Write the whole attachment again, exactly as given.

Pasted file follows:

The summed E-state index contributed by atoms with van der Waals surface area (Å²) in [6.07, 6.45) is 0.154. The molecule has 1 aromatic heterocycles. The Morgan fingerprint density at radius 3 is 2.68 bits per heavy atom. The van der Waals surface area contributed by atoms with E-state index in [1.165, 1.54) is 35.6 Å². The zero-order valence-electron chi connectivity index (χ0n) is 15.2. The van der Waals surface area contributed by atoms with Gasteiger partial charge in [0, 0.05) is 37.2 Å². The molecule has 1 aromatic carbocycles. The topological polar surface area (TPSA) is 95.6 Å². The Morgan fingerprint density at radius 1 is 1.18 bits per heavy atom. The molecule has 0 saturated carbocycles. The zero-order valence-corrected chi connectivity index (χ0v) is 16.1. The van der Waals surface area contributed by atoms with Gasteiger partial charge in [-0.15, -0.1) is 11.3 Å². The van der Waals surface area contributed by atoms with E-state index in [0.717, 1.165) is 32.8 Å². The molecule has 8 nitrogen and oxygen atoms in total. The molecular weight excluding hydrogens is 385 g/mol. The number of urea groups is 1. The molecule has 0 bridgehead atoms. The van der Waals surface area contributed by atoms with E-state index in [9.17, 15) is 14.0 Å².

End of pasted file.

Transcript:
The summed E-state index contributed by atoms with van der Waals surface area (Å²) in [6.07, 6.45) is 0.154. The molecule has 1 aromatic heterocycles. The Morgan fingerprint density at radius 3 is 2.68 bits per heavy atom. The van der Waals surface area contributed by atoms with E-state index in [1.165, 1.54) is 35.6 Å². The zero-order valence-electron chi connectivity index (χ0n) is 15.2. The van der Waals surface area contributed by atoms with Gasteiger partial charge in [0, 0.05) is 37.2 Å². The molecule has 1 aromatic carbocycles. The topological polar surface area (TPSA) is 95.6 Å². The Morgan fingerprint density at radius 1 is 1.18 bits per heavy atom. The molecule has 0 saturated carbocycles. The zero-order valence-corrected chi connectivity index (χ0v) is 16.1. The van der Waals surface area contributed by atoms with Gasteiger partial charge in [-0.15, -0.1) is 11.3 Å². The van der Waals surface area contributed by atoms with E-state index in [0.717, 1.165) is 32.8 Å². The molecule has 8 nitrogen and oxygen atoms in total. The molecular weight excluding hydrogens is 385 g/mol. The number of urea groups is 1. The molecule has 0 bridgehead atoms. The van der Waals surface area contributed by atoms with E-state index in [9.17, 15) is 14.0 Å².